Primary spending spree was only a warmup

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Pardon Tom Wolf if he quibbles with the Beatles’ assertion that money can’t buy you love.


A year ago, Wolf was a tiny blip on the Pennsylvania political radar screen. Today, he’s the Democratic nominee to run against incumbent Gov. Tom Corbett in November.


How did this happen? The short answer is: money.


Certainly, Wolf is as well-qualified as the next guy, or gal, to run the commonwealth. He has a doctorate from MIT and a solid business background, and the former state revenue secretary has just enough knowledge of the inner workings of Harrisburg to profess an ability to get things done without being labeled a political insider.


But it wasn’t his résumé that Tuesday night had him looking down – way down – on the other Democratic gubernatorial candidates, state Treasurer Rob McCord, U.S. Rep. Allyson Schwartz and former state Department of Environmental Protection chief Katie McGinty. Wolf cruised to victory on a wave of cold, hard cash.


When he entered the race, Wolf desperately needed name recognition. Ten million dollars can buy a lot of that.


That’s how much of his own money (including a whopper of a loan) that Wolf injected into his campaign. When the other Democrats were biding their time, Wolf was blanketing the airwaves with commercials introducing himself to voters across the commonwealth. By the time the first significant polls starting coming out – showing Wolf way out in front – the race was all but over.


McGinty jumped in with ads highlighting her working-class roots and her past government experience. What that ultimately got her was less than 8 percent of the vote. In desperation mode, McCord and Schwartz tried to tar Wolf through the use of dubious attack ads.


Nothing stuck.


When the votes were counted Tuesday night, Wolf had gathered nearly 60 percent of them. Schwartz, despite the built-in advantage of hailing from the populous Philadelphia area, could muster only 17.6 percent, just ahead of McCord at 16.9 percent.


Corbett had no Republican opposition in the primary, but he, like any other observer, could see which way the political winds were blowing, so he parted with some of his campaign loot to start running anti-Wolf spots on TV.


Fortunately, all those political ads we’ve been listening to will subside for a bit, but as Al Jolson said, “You ain’t heard nothin’ yet.” The reason: There will be many more millions poured into the governor’s race over the next five months or so, and this time Wolf won’t have to dig so deeply, if at all, into his own wallet.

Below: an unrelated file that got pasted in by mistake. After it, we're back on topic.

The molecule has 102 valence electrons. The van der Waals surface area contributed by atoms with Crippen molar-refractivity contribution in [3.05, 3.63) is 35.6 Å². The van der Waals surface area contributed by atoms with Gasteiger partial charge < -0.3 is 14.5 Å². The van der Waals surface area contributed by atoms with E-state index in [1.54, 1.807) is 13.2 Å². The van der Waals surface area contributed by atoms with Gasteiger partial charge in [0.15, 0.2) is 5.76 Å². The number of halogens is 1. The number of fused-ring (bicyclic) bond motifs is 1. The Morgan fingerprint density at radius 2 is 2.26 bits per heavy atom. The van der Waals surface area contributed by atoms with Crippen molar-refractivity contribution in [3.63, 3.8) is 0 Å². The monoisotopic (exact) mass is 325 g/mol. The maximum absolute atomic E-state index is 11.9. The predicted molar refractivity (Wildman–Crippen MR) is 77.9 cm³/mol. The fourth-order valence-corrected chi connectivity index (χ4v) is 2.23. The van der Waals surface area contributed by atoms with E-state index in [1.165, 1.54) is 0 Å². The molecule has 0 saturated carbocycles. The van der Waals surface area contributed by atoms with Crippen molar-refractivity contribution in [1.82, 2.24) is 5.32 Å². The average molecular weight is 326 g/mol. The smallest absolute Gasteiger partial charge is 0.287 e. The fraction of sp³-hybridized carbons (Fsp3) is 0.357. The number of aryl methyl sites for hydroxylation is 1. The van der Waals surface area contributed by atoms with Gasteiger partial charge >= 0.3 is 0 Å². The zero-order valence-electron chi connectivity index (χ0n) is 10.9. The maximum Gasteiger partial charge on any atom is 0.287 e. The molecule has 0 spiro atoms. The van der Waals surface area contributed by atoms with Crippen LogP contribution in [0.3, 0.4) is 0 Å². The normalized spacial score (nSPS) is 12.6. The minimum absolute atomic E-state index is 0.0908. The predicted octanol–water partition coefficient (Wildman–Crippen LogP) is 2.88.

An Associated Press report on Tuesday’s primary said the Republican Governors Association has earmarked $8.6 million to spend in Pennsylvania; its Democratic counterpart has $3.5 million set aside.


But believe it or not, that’s no doubt going to be relative “chump change” when all the spending is done.


The candidates will, of course, be looking for contributions far and wide. Want to send them 20 bucks? They’ll gladly take it. But it’s the political-action groups and special interests that will be coughing up the big dollars to make sure their candidate spends the next four years in the governor’s mansion.


One example: In the 2010 election, Corbett got a big chunk of his campaign funding – well beyond $1 million – from Marcellus Shale interests. It’s not a stretch to say that Corbett has been a friend to the gas industry during his term, and with Wolf calling for an extraction tax on gas drillers, there’s no doubt that the incumbent will attract the lion’s share of that money again.


And when all that money rolls in, it will roll back out in an effort to reach you, the voter.


If you enjoyed seeing the campaign ads during primary season, you’re going to be in hog heaven this summer and early fall.


If not, you’ll want to be very selective with your TV viewing. Or maybe just turn off the set and read a good book. We don’t do nearly enough of that.


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